I particularly enjoyed the one-line poems/pop culture nods throughout the chapter titles, ranging from the Pixies, to Harry Potter, to the Hindenburg disaster. I also loved how realistically the characters were portrayed; the dialogue felt like I was hanging out with my friends, goofy, relaxed, and straight forward (My friends are smart and hilarious; YMMV). The best parts of TBD were the touches of modern life scattered throughout the story. Remember when Scream blew the horror world away by actually using technology in a realistic way? Well here's blogging and online forums and long distance cyber friendships, honestly depicting the way we live in the 21st century.
There's some heavy Biblical symbolism, but it never felt overtly Christian. There's also a lot of parallels to science fiction, but I wouldn't call it sci-fi, either. I'm an atheist, but I was a little touched by the subtle way in which the author plants these seeds of faith and doubt simultaneously. Science and Magic and Jesus, together? Absurd! But perfect, if you think about it.
My biggest criticism is that I don't think the cover does it justice (but does any cover, ever, really?). TBD is a modern, intelligent, thrilling masterpiece. I can't wait to see what else Tash does.
These were inspirational, not "inspirational." They were intelligent and interesting, well-written and well-said. I'm not sure how the contest was judged, but I'd hate to have choose my favorite. I immediately loved these writers and will be looking for more of their works elsewhere.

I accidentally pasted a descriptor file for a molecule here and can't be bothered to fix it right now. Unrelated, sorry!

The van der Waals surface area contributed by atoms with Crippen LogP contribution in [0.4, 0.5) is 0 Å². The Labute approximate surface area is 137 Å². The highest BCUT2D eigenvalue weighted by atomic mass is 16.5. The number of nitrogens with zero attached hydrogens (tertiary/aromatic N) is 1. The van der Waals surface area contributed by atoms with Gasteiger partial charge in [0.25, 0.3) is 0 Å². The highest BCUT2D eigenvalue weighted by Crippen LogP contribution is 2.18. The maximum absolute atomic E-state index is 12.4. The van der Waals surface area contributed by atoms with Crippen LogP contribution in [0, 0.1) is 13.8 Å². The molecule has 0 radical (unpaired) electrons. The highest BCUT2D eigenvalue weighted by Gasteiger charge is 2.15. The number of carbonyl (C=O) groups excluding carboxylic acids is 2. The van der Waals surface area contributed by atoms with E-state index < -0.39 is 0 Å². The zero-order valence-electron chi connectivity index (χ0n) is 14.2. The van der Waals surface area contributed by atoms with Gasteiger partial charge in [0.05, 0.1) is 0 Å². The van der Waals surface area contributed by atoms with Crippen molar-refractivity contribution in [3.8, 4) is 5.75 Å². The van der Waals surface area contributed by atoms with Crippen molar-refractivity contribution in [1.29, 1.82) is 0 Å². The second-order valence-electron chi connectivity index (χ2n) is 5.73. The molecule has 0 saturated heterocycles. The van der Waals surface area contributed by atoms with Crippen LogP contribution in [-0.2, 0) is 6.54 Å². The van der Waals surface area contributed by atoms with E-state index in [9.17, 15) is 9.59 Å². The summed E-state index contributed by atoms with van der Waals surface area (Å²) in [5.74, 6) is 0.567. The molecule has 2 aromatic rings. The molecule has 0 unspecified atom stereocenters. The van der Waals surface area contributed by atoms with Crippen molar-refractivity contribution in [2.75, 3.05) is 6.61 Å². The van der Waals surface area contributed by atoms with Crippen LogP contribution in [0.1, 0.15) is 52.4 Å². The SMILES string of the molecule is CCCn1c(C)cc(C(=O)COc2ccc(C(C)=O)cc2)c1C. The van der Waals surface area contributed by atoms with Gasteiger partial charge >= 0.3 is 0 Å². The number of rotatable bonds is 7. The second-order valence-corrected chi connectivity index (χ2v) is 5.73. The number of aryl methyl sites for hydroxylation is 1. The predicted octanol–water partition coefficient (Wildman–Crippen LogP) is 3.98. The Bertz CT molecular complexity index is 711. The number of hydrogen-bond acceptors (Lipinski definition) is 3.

This is not a rant or a sloppy or idealistic "I have a dream" parody. This is a very well written and intelligent argument, as well as a creative and thought out proposal. I'm too cynical to have much hope for its implementation, but I always like rooting for an underdog (especially when it's such a strong and brilliant underdog).
I feel like Finally! Someone using some common sense! I'm tired of hearing the 'founding fathers' used as an excuse as to why something should or should not be done. I have as much respect for what they did as the next person, but I think we should be looking forward, and using our own brains to decide what is right/wrong. The representative democracy has failed us. It was created in a different era, and the idea that people are accurately represented by their congressperson is just not true anymore. Rush stops talking about the problems that we all agree exist, and gets down to details for a solution. Well done, Mr. Rush.
This is one of my favorite poetry books I've read on Smashwords. Betts writes as if whispering, while making perfectly clear her intentions, like the delicate stroke of a paintbrush in the hand of Monet. When she referred to silence as "The nurturing teat of doubt" (in the poem, "Silence"), I felt my stomach flip like "Exactly!," but my favorite piece was "The Places You'll Go" - not because I'm a huge Seuss fan, which I am, but because the message is perfectly stated with the skill and wisdom of a veteran writer - I thought to myself, "Nailed it."
Another great collection from Parr. The tone is a little different this time, more mature, maybe? Like he's grown as a writer as well as a character. Maybe just a bit darker. Favorite part: reading "Interference" (about the distraction of a relationship) directly before "The Lecturer." It seemed a deliberate (and poetic, of course) choice. Both struck home with me and made me smile in empathy. Once again, well done.